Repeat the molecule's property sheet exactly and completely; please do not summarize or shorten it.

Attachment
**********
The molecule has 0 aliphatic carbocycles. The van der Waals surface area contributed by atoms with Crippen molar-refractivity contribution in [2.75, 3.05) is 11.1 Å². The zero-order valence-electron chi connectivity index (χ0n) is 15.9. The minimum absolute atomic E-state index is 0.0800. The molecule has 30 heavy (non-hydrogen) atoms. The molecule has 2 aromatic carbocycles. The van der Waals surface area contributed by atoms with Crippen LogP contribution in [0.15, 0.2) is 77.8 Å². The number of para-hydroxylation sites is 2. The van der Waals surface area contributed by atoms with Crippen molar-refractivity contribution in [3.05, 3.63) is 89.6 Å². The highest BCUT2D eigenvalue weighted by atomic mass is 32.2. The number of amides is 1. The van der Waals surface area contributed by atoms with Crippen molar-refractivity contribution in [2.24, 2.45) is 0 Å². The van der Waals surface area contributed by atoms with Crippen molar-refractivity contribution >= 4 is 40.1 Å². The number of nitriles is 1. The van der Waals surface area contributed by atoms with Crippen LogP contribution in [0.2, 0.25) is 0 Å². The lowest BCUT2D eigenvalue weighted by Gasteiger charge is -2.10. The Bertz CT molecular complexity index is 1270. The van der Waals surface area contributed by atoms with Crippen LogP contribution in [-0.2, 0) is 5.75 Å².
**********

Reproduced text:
The molecule has 0 aliphatic carbocycles. The van der Waals surface area contributed by atoms with Crippen molar-refractivity contribution in [2.75, 3.05) is 11.1 Å². The zero-order valence-electron chi connectivity index (χ0n) is 15.9. The minimum absolute atomic E-state index is 0.0800. The molecule has 30 heavy (non-hydrogen) atoms. The molecule has 2 aromatic carbocycles. The van der Waals surface area contributed by atoms with Crippen LogP contribution in [0.15, 0.2) is 77.8 Å². The number of para-hydroxylation sites is 2. The van der Waals surface area contributed by atoms with Crippen molar-refractivity contribution in [3.05, 3.63) is 89.6 Å². The highest BCUT2D eigenvalue weighted by atomic mass is 32.2. The number of amides is 1. The van der Waals surface area contributed by atoms with Crippen molar-refractivity contribution in [2.24, 2.45) is 0 Å². The van der Waals surface area contributed by atoms with Crippen molar-refractivity contribution >= 4 is 40.1 Å². The number of nitriles is 1. The van der Waals surface area contributed by atoms with Crippen LogP contribution in [0.2, 0.25) is 0 Å². The lowest BCUT2D eigenvalue weighted by Gasteiger charge is -2.10. The Bertz CT molecular complexity index is 1270. The van der Waals surface area contributed by atoms with Crippen LogP contribution in [-0.2, 0) is 5.75 Å².